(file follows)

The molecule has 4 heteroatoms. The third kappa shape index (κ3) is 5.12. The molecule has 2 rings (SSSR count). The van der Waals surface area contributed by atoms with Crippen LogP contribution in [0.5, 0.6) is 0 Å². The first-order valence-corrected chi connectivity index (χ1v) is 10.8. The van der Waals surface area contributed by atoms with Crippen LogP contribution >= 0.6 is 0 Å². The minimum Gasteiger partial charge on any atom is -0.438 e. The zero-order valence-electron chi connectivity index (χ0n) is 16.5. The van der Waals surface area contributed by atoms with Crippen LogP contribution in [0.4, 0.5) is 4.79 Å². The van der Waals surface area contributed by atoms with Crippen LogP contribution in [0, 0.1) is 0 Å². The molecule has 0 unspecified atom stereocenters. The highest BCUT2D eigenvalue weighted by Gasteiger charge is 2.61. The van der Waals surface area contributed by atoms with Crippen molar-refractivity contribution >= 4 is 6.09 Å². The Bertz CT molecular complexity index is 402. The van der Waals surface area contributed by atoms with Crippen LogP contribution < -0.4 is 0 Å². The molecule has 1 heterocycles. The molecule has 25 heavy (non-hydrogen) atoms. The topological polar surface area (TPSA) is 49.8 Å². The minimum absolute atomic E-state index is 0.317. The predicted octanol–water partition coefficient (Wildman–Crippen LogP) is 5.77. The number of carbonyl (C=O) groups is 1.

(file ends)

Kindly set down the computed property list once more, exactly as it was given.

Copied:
The molecule has 4 heteroatoms. The third kappa shape index (κ3) is 5.12. The molecule has 2 rings (SSSR count). The van der Waals surface area contributed by atoms with Crippen LogP contribution in [0.5, 0.6) is 0 Å². The first-order valence-corrected chi connectivity index (χ1v) is 10.8. The van der Waals surface area contributed by atoms with Crippen LogP contribution >= 0.6 is 0 Å². The minimum Gasteiger partial charge on any atom is -0.438 e. The zero-order valence-electron chi connectivity index (χ0n) is 16.5. The van der Waals surface area contributed by atoms with Crippen LogP contribution in [0.4, 0.5) is 4.79 Å². The van der Waals surface area contributed by atoms with Crippen LogP contribution in [0, 0.1) is 0 Å². The molecule has 0 unspecified atom stereocenters. The highest BCUT2D eigenvalue weighted by Gasteiger charge is 2.61. The van der Waals surface area contributed by atoms with Crippen molar-refractivity contribution >= 4 is 6.09 Å². The Bertz CT molecular complexity index is 402. The van der Waals surface area contributed by atoms with Crippen LogP contribution < -0.4 is 0 Å². The molecule has 1 heterocycles. The molecule has 25 heavy (non-hydrogen) atoms. The topological polar surface area (TPSA) is 49.8 Å². The minimum absolute atomic E-state index is 0.317. The predicted octanol–water partition coefficient (Wildman–Crippen LogP) is 5.77. The number of carbonyl (C=O) groups is 1.